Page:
I have values of attribute between 0 and 1 which i want to predict. The distribution of values is shown in fig.
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I want to predict this attribute. The problem is there are around 15 classes in this attribute . I want to label 15 classes to 6 like value of attribute greater than 0.9 describe as excellent. Between 0.7 and 0.9 very good and between 0.5 and 0.7 is good etc. But the problem is i am unable to find the standard way of doing this type of labeling. Like why i have given 0.9 a excellent label etc. Someone told me it has something to do with mean and stddev. But i am clueless about it. Also mean and stddev of column is shown in fig.
enter image description here

  • $\begingroup$ I'm having trouble understand the question. It sounds like you're talking about binning continuous values in $[0, 1]$ into discrete categories like "good", "excellent", etc. based on pre-specified ranges for each bin. Are you asking what the the justification is for this procedure? $\endgroup$ – user20160 May 30 '16 at 6:30
  • $\begingroup$ @user20160 exactly. i want justification for this. $\endgroup$ – james May 30 '16 at 6:44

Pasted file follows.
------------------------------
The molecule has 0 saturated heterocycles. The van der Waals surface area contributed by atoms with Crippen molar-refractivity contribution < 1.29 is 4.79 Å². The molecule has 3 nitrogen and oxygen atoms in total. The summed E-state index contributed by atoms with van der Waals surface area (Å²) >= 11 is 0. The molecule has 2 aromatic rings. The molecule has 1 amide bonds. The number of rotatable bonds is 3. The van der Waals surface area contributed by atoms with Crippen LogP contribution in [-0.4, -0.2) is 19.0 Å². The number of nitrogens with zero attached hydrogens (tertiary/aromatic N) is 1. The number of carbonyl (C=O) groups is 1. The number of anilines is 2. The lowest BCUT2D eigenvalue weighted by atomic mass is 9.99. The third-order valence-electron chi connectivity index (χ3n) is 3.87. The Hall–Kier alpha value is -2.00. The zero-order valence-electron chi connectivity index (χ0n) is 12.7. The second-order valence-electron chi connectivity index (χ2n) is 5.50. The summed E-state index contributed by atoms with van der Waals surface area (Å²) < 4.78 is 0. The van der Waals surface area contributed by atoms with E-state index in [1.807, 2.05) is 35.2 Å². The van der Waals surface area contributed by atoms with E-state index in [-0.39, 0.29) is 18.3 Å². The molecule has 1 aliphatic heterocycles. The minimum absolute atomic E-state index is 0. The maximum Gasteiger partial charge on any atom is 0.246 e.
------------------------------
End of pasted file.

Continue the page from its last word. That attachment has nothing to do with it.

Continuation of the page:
• $\begingroup$ There isn't any inherent justification. If you have some downstream system that requires discrete categories, that could be a valid reason. Absent something like that, you'll be throwing away information, and many people actually recommend against it. Search for "discretization" to read more. This post may be useful: stats.stackexchange.com/questions/104402/… $\endgroup$ – user20160 May 30 '16 at 6:58
  • $\begingroup$ Why not using regression and round the prediction value to the nearest class (which doesn't throw away information trough binning)? $\endgroup$ – sascha May 30 '16 at 10:24
  • $\begingroup$ @sascha how should i go about it? Could you please elaborate it more? $\endgroup$ – james May 30 '16 at 11:06

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